In that spirit, I round back on the Federal Reserves balance sheet versus the curious case of excess reserves of the mega-banks. Last week I detailed that every time the Fed has ceased adding to its balance sheet or outright reduced, the outcome has been decidedly negative for asset prices (HERE). However, like everything, there is a little more to the story.
The chart below shows the rise in the Fed’s Treasury’s (blue line), Mortgage Backed Securities (red line), and rise plus fall of Bank Excess Reserves. What is so interesting is that bank excess reserves didn’t begin declining when the Fed’s Quantitative Tightening began, but immediately upon the conclusion of QE in late 2014. And excess reserves have already declined by $1.2 trillion while the Fed’s balance sheet has declined by “only” about $400 billion.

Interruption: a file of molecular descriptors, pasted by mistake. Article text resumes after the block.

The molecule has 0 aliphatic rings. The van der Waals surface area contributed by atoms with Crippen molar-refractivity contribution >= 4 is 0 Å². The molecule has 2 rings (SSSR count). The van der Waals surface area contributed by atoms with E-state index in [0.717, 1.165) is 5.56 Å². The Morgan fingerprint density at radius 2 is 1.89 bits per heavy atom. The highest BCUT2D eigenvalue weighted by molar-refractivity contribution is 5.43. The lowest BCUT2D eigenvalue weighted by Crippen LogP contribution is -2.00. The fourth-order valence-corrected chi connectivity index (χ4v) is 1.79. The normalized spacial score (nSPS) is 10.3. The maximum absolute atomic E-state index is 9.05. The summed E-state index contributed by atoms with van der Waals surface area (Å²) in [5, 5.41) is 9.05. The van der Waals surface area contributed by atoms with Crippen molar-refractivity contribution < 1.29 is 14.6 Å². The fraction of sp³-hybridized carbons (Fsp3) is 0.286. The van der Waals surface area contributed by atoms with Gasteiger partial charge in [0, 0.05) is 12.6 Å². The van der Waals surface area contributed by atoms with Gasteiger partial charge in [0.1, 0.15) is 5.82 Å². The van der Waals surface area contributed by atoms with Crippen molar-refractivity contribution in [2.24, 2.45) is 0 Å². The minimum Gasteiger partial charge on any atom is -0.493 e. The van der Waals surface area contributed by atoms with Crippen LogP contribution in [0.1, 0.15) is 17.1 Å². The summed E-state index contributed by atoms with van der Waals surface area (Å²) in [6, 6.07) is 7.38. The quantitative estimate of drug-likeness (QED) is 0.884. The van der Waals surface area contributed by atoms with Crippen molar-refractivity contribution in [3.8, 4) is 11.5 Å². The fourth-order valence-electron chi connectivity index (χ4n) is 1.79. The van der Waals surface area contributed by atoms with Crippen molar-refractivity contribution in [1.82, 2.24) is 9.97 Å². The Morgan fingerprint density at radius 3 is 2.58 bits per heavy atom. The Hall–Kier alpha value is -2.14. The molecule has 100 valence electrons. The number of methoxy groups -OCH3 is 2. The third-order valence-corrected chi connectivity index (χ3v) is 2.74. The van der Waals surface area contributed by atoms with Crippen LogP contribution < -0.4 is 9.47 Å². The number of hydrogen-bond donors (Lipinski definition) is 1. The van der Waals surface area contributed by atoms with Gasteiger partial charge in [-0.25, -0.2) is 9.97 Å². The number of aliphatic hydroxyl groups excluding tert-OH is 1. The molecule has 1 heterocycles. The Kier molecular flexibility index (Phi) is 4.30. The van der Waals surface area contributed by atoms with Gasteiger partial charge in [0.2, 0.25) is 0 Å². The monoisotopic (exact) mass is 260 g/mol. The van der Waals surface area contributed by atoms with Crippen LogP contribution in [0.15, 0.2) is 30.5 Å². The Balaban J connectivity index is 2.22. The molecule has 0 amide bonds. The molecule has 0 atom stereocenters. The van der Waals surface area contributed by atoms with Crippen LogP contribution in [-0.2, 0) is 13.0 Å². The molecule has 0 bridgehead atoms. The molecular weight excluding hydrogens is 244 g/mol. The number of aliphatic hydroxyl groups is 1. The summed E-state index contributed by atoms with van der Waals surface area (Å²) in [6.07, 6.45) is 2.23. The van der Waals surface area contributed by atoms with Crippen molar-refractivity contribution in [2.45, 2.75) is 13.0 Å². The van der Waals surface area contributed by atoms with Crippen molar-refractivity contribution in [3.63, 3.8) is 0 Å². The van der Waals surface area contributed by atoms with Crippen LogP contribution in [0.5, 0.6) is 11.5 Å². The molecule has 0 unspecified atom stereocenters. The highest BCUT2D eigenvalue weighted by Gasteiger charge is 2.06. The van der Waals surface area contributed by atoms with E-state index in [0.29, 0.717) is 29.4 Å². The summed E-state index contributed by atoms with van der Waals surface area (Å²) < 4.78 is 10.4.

Now, if I were cynical, I’d say it’s almost like the Fed’s plan with the excess reserves was to use them like a sponge to soak up liquidity during QE and then continue releasing liquidity long after QE ended…and even well after QT was underway (actually, I’m quite cynical). The term for this is “monetization”, something the Fed said it would “never do”.
The chart below shows the massive rise in the Fed’s balance sheet (white line), bank excess reserves (black line), and the quantity of monetization (yellow line) floating in the system just waiting to be leveraged into 5x’s or 10x’s or perhaps even 20x’s that amount.
…click on the above link to read the rest of the article…